There is a Ural-20R mining machine at one of the sites. It appears that these behemoths are used in most salt mines. A self-propelled car follows the mining machine: it is a 30-ton truck that receives rock from the machine and takes it to the well, where they drop it onto the conveyor.

The mining machine takes only five minutes to fill the truck. If the drop point is close enough and the machine does not stand idle for too long, the machine operator and car driver are capable of taking more than 1,000 tons of rock to the conveyor during a single 8-hour shift. As it makes progress through rock, the machine drills vertical holes in the roof to release gas and reduce the stress on the roof. To strengthen the roof, bolts are driven into it – they hold down the roof without requiring additional braces.

Salt mines do not have the wooden posts that are seen in standard coal mines, and gangplanks never collapse in caved-in areas after drifting. The mine is a giant layer-cake of drifts located at various levels. There are around 1,000 drifts here.

The underground stockroom is a large cave 984 feet long, 52 feet high and 55 feet wide. Source: Denis Vyshinsky / Kommersant

The underground stockroom is a large cave 984 feet long, 52 feet high and 55 feet wide. Powerful yellow lamps illuminate the red rock. The cave looks like a film studio shooting “The Martian Chronicles.” Holes in the roof are hiding in plain sight – these are the wells used to drop rock from the upper layers. This cave has a capacity of 30,000 tons of rock. From time to time, rock is taken up to the surface, but first it needs to be dropped even deeper onto the conveyor.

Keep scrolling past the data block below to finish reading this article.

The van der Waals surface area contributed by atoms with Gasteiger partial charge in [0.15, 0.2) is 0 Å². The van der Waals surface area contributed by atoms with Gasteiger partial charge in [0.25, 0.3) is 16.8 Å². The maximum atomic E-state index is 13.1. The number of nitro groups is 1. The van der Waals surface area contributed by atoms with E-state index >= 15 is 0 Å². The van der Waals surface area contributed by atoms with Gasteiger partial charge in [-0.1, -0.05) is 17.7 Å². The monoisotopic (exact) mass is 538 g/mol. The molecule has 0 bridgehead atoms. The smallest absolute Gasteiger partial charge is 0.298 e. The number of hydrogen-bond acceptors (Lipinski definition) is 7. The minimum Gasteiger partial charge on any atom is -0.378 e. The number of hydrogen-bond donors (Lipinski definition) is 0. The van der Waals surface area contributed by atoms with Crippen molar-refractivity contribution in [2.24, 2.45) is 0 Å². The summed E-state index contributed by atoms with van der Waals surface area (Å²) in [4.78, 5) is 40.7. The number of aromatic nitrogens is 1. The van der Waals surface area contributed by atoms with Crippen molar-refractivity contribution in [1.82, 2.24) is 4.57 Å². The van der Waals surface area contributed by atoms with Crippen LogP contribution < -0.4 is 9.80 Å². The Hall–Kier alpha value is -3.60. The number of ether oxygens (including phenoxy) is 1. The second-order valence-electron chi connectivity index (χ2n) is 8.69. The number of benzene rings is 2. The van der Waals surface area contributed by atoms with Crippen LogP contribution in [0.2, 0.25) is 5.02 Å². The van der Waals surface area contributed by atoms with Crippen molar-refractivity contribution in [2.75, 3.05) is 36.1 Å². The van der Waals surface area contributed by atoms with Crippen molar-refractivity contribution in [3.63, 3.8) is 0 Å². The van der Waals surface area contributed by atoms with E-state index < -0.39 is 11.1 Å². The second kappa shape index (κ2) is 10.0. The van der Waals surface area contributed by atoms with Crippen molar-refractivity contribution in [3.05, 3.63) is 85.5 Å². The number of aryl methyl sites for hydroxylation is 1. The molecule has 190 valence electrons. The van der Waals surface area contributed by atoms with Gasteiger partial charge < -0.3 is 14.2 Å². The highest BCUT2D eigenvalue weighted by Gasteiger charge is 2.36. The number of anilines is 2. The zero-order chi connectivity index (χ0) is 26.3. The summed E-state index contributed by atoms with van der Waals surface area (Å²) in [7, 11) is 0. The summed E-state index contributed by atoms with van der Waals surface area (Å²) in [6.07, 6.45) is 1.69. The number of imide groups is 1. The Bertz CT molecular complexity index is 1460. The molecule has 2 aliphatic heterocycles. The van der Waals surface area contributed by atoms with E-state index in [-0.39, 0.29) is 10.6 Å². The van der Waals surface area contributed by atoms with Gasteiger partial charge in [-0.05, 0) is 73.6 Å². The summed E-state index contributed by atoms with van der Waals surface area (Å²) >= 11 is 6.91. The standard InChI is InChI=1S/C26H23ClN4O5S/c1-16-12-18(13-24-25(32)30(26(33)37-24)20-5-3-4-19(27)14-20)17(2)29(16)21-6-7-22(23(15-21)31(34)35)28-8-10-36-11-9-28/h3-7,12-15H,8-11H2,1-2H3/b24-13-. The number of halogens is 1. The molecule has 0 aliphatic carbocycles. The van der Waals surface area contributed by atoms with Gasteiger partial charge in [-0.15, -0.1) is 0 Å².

The rock from the mine is then delivered to the processing plant. There are two methods of producing pure concentrated Muriate of Potash (MOP): chemical enrichment, which is based on various salt dissolubility rates; and floatation, which is based on adding water to potash salt. The former method produces white powder with an MOP concentration exceeding 98 percent; it is used especially to make compound fertilizers. Both methods are employed to make products with MOP content of 95 percent or more, which is enough to apply fertilizers in fields.

The next stop is the floatation plant, which also makes granulated MOP for easier fertilizer application. According to the head of the floatation plant, Andrei Mosunov, granulated MOP is becoming more popular and currently accounts for half of his plant’s output. Andrei goes over the entire production chain – from the degradation and separation of rock, to drying and granulation. The entire plant is covered in salt dust and there are pools on the floor; but this is brine, not water. The equipment here is washed (also with brine).

After the separation is completed, waste rock is taken either to the dump or back to the mine to fill in the stripped areas. There is reddish powder on the other conveyor belt. This is MOP with 6-percent moisture content. The warm reddish pellets also taste salty, but MOP adds a hint of bitterness.

There are huge hills near the plant; these are salt dumps that have been accumulating since the mine was launched. This waste can be sold to utility services for anti-icing procedures. Some workers believe that the salt dump is full of gold and other rare elements – nearly everything on the periodic table. Miners say the Chinese wanted to buy it all and take it back home with them, but their offer was turned down. “I heard this story back in 1972, when I started working here,” says the mine’s operations director, Boris Serebrennikov, laughing. “But it was the Japanese then, and not the Chinese.”

First published in Russian in Kommersant Dengi.